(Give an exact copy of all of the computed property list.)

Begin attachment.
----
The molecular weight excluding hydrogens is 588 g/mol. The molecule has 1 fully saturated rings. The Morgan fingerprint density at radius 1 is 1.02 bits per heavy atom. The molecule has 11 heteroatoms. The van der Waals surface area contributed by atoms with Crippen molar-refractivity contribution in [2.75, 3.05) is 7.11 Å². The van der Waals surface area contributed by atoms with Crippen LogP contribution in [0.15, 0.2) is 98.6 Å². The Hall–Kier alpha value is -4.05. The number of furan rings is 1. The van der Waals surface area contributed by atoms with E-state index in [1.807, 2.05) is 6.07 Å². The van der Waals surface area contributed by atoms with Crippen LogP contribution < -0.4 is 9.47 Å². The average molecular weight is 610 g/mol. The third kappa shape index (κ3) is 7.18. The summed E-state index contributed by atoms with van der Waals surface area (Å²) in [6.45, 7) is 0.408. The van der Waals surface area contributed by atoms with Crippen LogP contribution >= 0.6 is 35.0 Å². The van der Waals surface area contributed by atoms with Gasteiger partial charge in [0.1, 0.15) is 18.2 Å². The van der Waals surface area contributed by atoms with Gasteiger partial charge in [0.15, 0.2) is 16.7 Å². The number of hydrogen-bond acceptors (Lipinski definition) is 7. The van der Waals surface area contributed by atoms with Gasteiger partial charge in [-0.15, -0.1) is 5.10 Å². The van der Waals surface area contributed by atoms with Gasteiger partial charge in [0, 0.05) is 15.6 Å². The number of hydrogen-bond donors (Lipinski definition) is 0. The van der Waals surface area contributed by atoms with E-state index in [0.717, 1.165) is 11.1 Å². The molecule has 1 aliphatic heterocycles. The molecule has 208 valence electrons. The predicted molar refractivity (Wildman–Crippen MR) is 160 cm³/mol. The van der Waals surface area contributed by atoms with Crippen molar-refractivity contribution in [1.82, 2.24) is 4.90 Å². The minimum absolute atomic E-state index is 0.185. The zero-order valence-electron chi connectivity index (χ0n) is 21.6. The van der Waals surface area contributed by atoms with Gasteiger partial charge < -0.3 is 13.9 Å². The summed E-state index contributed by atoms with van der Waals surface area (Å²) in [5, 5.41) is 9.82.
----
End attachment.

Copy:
The molecular weight excluding hydrogens is 588 g/mol. The molecule has 1 fully saturated rings. The Morgan fingerprint density at radius 1 is 1.02 bits per heavy atom. The molecule has 11 heteroatoms. The van der Waals surface area contributed by atoms with Crippen molar-refractivity contribution in [2.75, 3.05) is 7.11 Å². The van der Waals surface area contributed by atoms with Crippen LogP contribution in [0.15, 0.2) is 98.6 Å². The Hall–Kier alpha value is -4.05. The number of furan rings is 1. The van der Waals surface area contributed by atoms with E-state index in [1.807, 2.05) is 6.07 Å². The van der Waals surface area contributed by atoms with Crippen LogP contribution < -0.4 is 9.47 Å². The average molecular weight is 610 g/mol. The third kappa shape index (κ3) is 7.18. The summed E-state index contributed by atoms with van der Waals surface area (Å²) in [6.45, 7) is 0.408. The van der Waals surface area contributed by atoms with Crippen LogP contribution >= 0.6 is 35.0 Å². The van der Waals surface area contributed by atoms with Gasteiger partial charge in [0.1, 0.15) is 18.2 Å². The van der Waals surface area contributed by atoms with Gasteiger partial charge in [0.15, 0.2) is 16.7 Å². The number of hydrogen-bond acceptors (Lipinski definition) is 7. The van der Waals surface area contributed by atoms with Gasteiger partial charge in [-0.15, -0.1) is 5.10 Å². The van der Waals surface area contributed by atoms with Gasteiger partial charge in [0, 0.05) is 15.6 Å². The number of hydrogen-bond donors (Lipinski definition) is 0. The van der Waals surface area contributed by atoms with E-state index in [0.717, 1.165) is 11.1 Å². The molecule has 1 aliphatic heterocycles. The molecule has 208 valence electrons. The predicted molar refractivity (Wildman–Crippen MR) is 160 cm³/mol. The van der Waals surface area contributed by atoms with Crippen molar-refractivity contribution in [1.82, 2.24) is 4.90 Å². The minimum absolute atomic E-state index is 0.185. The zero-order valence-electron chi connectivity index (χ0n) is 21.6. The van der Waals surface area contributed by atoms with Gasteiger partial charge < -0.3 is 13.9 Å². The summed E-state index contributed by atoms with van der Waals surface area (Å²) in [5, 5.41) is 9.82.